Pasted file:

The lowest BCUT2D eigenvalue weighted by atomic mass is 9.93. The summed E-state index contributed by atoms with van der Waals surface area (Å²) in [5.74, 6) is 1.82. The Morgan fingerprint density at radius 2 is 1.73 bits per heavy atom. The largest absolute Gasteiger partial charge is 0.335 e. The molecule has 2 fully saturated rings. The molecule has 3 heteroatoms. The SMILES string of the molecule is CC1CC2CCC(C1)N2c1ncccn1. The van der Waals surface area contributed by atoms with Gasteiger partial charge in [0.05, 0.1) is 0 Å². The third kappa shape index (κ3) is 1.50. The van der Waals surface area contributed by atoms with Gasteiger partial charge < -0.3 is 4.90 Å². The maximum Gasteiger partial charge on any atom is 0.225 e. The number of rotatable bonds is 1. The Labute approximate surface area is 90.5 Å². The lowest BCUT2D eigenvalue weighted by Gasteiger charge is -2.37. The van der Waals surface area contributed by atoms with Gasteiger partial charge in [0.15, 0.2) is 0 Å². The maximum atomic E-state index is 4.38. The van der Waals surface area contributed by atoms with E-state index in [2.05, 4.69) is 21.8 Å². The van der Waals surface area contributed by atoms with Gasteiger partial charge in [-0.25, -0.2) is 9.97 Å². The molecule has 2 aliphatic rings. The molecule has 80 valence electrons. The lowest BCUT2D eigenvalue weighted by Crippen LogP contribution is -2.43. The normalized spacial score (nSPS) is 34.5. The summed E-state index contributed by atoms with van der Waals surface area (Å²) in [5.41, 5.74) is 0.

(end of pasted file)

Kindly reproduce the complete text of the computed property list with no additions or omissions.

The lowest BCUT2D eigenvalue weighted by atomic mass is 9.93. The summed E-state index contributed by atoms with van der Waals surface area (Å²) in [5.74, 6) is 1.82. The Morgan fingerprint density at radius 2 is 1.73 bits per heavy atom. The largest absolute Gasteiger partial charge is 0.335 e. The molecule has 2 fully saturated rings. The molecule has 3 heteroatoms. The SMILES string of the molecule is CC1CC2CCC(C1)N2c1ncccn1. The van der Waals surface area contributed by atoms with Gasteiger partial charge in [0.05, 0.1) is 0 Å². The third kappa shape index (κ3) is 1.50. The van der Waals surface area contributed by atoms with Gasteiger partial charge < -0.3 is 4.90 Å². The maximum Gasteiger partial charge on any atom is 0.225 e. The number of rotatable bonds is 1. The Labute approximate surface area is 90.5 Å². The lowest BCUT2D eigenvalue weighted by Gasteiger charge is -2.37. The van der Waals surface area contributed by atoms with Gasteiger partial charge in [0.15, 0.2) is 0 Å². The maximum atomic E-state index is 4.38. The van der Waals surface area contributed by atoms with E-state index in [2.05, 4.69) is 21.8 Å². The van der Waals surface area contributed by atoms with Gasteiger partial charge in [-0.25, -0.2) is 9.97 Å². The molecule has 2 aliphatic rings. The molecule has 80 valence electrons. The lowest BCUT2D eigenvalue weighted by Crippen LogP contribution is -2.43. The normalized spacial score (nSPS) is 34.5. The summed E-state index contributed by atoms with van der Waals surface area (Å²) in [5.41, 5.74) is 0.